But by deferring ambitious carbon reductions from the developed countries post 2020, which will still remain voluntary, India has effectively accepted a scenario where a fair carbon budgeting is a distant dream. India, it appears, will instead push hard for greater financing and capacity building for a renewable energy transition.
Climate finance—a consistent bone of contention at the negotiations—failed to see any scale of ambition. Developed nations agreed to raise $100 billion annually by 2020, with a commitment to enhanced financing thereafter. The nature of finance, its source, accounting and distribution remains unresolved and deeply contentious. An OECD report (pdf) earlier this year claimed that climate finance had reached $62 billion in 2014 but the numbers were quickly dismissed by India’s environment minister Prakash Javadekar and his counterparts from the BASIC (Brazil, South Africa, India and China) countries on the basis of double-accounting.
India sought $2.5 trillion in finance for achieving its INDC by 2030, so a global commitment of $100 billion pales in comparison. The coming few years will consequently witness a greater push for materialising this finance through a variety and public and private channels.
Compromises and legal wrangles
The Paris accord isn’t legally binding on two key aspects. There is no obligation on developed nations to enhance mitigation targets or increase climate finance.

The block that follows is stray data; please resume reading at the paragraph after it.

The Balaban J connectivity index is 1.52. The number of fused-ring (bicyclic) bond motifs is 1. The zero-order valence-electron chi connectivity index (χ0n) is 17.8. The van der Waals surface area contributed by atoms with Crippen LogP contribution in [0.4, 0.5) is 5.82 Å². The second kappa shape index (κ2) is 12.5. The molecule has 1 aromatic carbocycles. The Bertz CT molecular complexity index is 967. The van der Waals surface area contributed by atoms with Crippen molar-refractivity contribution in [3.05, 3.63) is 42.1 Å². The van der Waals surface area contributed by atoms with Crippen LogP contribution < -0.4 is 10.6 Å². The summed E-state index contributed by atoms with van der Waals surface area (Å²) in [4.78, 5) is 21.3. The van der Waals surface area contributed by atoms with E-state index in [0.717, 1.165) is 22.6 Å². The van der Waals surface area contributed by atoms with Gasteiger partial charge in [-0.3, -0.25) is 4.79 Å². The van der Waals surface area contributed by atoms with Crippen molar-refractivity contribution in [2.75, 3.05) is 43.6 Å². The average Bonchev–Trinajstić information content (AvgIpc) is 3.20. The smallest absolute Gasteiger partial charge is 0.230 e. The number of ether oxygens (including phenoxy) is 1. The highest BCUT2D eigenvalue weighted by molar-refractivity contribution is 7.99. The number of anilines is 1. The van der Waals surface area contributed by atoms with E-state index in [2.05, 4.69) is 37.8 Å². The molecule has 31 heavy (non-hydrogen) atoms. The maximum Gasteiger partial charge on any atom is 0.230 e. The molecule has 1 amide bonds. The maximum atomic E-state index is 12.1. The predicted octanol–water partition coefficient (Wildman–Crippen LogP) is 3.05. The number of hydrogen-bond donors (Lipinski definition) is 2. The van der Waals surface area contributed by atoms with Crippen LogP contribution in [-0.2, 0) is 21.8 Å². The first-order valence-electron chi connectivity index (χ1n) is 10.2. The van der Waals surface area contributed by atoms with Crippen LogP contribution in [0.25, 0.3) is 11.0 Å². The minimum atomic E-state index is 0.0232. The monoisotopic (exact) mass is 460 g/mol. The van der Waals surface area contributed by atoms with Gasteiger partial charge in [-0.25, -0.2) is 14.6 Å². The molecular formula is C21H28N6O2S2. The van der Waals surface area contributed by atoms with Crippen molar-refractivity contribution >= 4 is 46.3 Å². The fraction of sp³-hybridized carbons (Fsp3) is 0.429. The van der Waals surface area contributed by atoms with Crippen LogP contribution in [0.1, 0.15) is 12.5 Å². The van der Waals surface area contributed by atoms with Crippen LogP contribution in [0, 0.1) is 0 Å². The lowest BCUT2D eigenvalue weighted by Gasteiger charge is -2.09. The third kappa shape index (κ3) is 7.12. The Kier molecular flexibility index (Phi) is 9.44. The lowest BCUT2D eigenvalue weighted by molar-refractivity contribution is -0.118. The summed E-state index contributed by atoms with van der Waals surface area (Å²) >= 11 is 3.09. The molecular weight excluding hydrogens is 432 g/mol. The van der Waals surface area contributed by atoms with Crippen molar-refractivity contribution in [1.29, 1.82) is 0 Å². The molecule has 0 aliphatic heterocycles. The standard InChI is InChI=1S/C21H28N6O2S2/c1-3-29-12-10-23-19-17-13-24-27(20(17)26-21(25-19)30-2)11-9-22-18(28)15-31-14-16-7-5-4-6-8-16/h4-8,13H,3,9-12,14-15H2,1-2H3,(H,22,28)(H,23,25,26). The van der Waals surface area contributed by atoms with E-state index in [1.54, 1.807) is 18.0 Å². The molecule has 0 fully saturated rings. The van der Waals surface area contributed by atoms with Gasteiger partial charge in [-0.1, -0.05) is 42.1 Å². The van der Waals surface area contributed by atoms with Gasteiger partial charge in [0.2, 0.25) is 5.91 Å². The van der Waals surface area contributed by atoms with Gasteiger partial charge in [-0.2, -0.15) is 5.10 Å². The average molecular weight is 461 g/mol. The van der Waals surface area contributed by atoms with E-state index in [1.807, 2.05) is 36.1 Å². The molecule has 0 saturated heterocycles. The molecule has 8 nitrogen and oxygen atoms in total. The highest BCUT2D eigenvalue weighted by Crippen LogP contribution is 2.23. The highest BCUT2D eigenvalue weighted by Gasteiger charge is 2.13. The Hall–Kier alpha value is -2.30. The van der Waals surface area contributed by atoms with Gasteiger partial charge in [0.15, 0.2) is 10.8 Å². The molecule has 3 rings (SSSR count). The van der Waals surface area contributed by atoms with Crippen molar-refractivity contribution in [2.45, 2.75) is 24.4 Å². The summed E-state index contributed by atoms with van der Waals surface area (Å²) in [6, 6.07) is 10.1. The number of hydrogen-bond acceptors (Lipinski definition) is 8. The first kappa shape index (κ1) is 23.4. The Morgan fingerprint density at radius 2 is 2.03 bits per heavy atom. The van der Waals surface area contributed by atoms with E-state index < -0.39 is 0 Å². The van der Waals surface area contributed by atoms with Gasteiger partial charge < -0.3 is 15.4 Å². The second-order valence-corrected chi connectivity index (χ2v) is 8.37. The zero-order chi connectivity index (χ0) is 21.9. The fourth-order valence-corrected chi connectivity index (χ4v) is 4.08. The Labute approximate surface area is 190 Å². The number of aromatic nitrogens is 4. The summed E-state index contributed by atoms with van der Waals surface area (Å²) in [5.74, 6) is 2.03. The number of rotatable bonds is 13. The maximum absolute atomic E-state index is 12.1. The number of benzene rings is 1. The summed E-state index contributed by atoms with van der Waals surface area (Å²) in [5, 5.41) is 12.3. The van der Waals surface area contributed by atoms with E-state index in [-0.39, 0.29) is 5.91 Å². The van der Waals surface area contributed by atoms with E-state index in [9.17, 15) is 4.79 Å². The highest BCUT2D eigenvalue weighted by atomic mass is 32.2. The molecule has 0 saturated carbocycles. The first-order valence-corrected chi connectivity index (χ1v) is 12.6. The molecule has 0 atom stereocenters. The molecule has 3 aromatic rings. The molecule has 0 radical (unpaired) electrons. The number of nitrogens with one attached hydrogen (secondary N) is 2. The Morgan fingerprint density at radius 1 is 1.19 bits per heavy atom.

Countries are instead tacitly relying on a system of naming and shaming nations to influence climate targets. One of the key points on the table for the island nations was the question of loss and damage. How will the developed world pay for climate-related disasters that are impacting vulnerable nations today? The accord acknowledges the impacts but does not provide a basis for liability or compensation. As the lead negotiator for the Seychelles explained, “The idea of even discussing loss and damage now or in the future was off limits. The Americans told us it would kill the COP.”
The legally-binding nature of the agreement is on developed nations to report progress on the climate finance being delivered to developing countries on a biennial basis, and mitigation targets with a five-year review mechanism starting in 2018.
Javadekar explained that India signed the final agreement in a spirit of compromise. Many nations have similarly made compromises to avoid the ignominy of being the parties that derailed the negotiations and set it back by at least another decade.
Modi tweeted after the conference that it was a win for climate justice. It is hard to see how the accord can be read in that light but political posturing, as Modi understands, is critical and will become increasingly so in the coming decade. Still, the Paris accord has been successful in sending a resounding signal to the markets that the era of fossil fuels is gradually approaching an end. A majority of the known fossil fuels will need to be left in the ground if we are to have any realistic chance of staying within a 1.5 degrees temperature rise.